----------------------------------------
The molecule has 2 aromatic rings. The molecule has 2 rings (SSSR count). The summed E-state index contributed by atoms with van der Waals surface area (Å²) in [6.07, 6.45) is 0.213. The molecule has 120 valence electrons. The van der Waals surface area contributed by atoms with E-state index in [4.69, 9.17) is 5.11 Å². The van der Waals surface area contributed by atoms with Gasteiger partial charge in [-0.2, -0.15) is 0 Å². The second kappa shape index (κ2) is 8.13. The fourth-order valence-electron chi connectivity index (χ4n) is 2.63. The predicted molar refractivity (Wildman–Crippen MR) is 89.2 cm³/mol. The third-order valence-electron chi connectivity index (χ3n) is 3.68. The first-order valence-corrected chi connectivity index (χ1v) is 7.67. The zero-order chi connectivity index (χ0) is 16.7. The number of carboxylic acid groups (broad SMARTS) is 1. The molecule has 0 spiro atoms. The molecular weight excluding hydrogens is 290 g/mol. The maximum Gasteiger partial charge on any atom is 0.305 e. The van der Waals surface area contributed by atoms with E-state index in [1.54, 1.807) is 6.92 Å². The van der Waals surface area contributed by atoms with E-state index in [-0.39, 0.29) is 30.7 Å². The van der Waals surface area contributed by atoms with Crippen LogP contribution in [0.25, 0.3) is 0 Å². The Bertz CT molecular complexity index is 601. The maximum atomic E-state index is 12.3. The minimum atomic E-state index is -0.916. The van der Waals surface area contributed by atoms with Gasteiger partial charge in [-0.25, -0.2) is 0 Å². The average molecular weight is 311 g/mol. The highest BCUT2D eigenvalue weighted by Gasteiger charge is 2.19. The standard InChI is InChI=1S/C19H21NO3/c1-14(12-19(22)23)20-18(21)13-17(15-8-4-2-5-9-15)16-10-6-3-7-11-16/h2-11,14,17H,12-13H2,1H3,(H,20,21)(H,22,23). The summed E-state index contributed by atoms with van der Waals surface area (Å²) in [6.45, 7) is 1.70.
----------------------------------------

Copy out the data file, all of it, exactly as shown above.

The molecule has 2 aromatic rings. The molecule has 2 rings (SSSR count). The summed E-state index contributed by atoms with van der Waals surface area (Å²) in [6.07, 6.45) is 0.213. The molecule has 120 valence electrons. The van der Waals surface area contributed by atoms with E-state index in [4.69, 9.17) is 5.11 Å². The van der Waals surface area contributed by atoms with Gasteiger partial charge in [-0.2, -0.15) is 0 Å². The second kappa shape index (κ2) is 8.13. The fourth-order valence-electron chi connectivity index (χ4n) is 2.63. The predicted molar refractivity (Wildman–Crippen MR) is 89.2 cm³/mol. The third-order valence-electron chi connectivity index (χ3n) is 3.68. The first-order valence-corrected chi connectivity index (χ1v) is 7.67. The zero-order chi connectivity index (χ0) is 16.7. The number of carboxylic acid groups (broad SMARTS) is 1. The molecule has 0 spiro atoms. The molecular weight excluding hydrogens is 290 g/mol. The maximum Gasteiger partial charge on any atom is 0.305 e. The van der Waals surface area contributed by atoms with E-state index in [1.54, 1.807) is 6.92 Å². The van der Waals surface area contributed by atoms with E-state index in [-0.39, 0.29) is 30.7 Å². The van der Waals surface area contributed by atoms with Crippen LogP contribution in [0.25, 0.3) is 0 Å². The Bertz CT molecular complexity index is 601. The maximum atomic E-state index is 12.3. The minimum atomic E-state index is -0.916. The van der Waals surface area contributed by atoms with Gasteiger partial charge in [-0.25, -0.2) is 0 Å². The average molecular weight is 311 g/mol. The highest BCUT2D eigenvalue weighted by Gasteiger charge is 2.19. The standard InChI is InChI=1S/C19H21NO3/c1-14(12-19(22)23)20-18(21)13-17(15-8-4-2-5-9-15)16-10-6-3-7-11-16/h2-11,14,17H,12-13H2,1H3,(H,20,21)(H,22,23). The summed E-state index contributed by atoms with van der Waals surface area (Å²) in [6.45, 7) is 1.70.